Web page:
Behind Ellison’s Support for Trump: Oracle’s New Feud with Google

To support Trump in Silicon Valley requires extraordinary courage and a gutsy spirit. California is the most loyal Democratic district, where Clinton beat Trump by 30 percentage points in 2016. Silicon Valley is a beacon of liberals, with Mrs Clinton winning more than three-quarters of the vote in three counties in silicon valleys ( San Francisco, San Mateo and Santa Clara). Trump’s political needosis – House Speaker Nancy Pelosi is from San Francisco, where Trump’s share of the vote is not even double-digit, and he is met with rallies and protests every time he comes to California.

Behind Ellison's Support for Trump: Oracle's New Feud with Google

Take the risk of Silicon Valley

While California’s vote is hard to count on, President Trump arrived in California two weeks ago for two private fundraisers. One of the private golf events, which cost up to $100,000 to get a ticket to a photo shoot alone, costs $250,000 to sit down and talk to Trump. Conservative estimates suggest that the two fundraisers could bring at least tens of millions of dollars to his campaign and continue to expand the Trump campaign’s funding advantage.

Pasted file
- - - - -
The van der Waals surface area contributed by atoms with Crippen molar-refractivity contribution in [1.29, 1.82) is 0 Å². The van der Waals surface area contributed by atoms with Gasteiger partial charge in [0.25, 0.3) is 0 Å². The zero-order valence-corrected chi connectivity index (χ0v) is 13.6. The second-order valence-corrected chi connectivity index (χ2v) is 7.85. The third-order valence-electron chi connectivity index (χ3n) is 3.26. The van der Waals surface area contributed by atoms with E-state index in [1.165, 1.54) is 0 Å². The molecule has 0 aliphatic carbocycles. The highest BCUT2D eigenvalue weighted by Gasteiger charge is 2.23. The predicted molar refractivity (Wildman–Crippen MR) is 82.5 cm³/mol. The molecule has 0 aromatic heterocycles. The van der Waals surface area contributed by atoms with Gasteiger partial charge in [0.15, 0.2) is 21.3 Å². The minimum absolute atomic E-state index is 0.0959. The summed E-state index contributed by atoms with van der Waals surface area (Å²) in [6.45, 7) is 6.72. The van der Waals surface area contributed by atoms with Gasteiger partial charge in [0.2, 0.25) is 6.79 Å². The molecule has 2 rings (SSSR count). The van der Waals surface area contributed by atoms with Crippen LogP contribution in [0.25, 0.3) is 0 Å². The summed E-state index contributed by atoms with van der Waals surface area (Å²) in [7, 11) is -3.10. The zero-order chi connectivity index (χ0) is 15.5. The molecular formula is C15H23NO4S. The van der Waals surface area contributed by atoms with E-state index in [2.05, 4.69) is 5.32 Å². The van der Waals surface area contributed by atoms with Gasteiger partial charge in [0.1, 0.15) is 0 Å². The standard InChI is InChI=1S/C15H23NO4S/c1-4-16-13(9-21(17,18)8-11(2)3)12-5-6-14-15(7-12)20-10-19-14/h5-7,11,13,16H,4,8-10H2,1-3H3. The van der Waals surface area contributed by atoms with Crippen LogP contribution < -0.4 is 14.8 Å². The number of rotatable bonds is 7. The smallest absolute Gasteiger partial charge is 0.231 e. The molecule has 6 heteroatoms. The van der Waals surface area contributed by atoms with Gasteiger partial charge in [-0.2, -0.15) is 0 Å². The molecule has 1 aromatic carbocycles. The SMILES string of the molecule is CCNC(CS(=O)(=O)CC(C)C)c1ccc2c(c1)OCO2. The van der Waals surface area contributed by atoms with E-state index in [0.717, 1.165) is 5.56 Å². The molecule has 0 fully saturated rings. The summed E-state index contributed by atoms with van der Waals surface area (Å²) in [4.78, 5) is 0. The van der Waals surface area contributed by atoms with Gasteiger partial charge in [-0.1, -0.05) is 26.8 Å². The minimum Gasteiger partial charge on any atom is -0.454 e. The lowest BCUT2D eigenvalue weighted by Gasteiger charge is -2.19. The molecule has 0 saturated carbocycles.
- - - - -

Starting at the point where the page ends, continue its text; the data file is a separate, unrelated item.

But hosting Mr. Trump’s hosts at his own golf club has sparked outrage in Silicon Valley, drawing criticism from not only the media and netizens, but also his nearly 10,000 employees. The Silicon Valley-based man is Larry Ellison, Oracle’s co-founder and executive chairman. After the protests were ineffective, more than 300 Oracle employees went on strike in anger, arguing that Ellison’s support for Trump was contrary to the company’s values.

But Mr Ellison is in a much better position than Peter Thiel, the ex-Peat co-founder who was previously scolded by Silicon Valley for supporting Mr Trump. Oracle has 130,000 employees, and more than 300 people protesting is nothing. Oracle is facing the corporate market, ordinary people’s protests will not affect their performance, companies will not easily replace Oracle’s services. What’s more, Ellison is already Silicon Valley’s most maverick billionaire, and he doesn’t care about political lying voices.

Ellison is a Republican and a big Republican. He has more than $60 billion in personal assets, on the same level as Bloomberg, the founder of Bloomberg, both of whom are Jewish. Since 1993, he has accumulated more than $10 million in political donations. During the 2016 Republican presidential primary, Ellison endorsed Florida Sen. Marco Rubio and did not publicly endorse Trump.

So why would Ellison use Silicon Valley’s name to support Trump this time? Ellison is known for his shrewdfers and apparently doesn’t do anything that’s not good for him. You know, in 2015 he also played for former President Barack Obama at his estate. Ellison has not been close to Trump before, and has not given money to Trump before. After Trump’s election, he didn’t see him get close to the president, but Cook and Zuckerberg have met With Trump many times.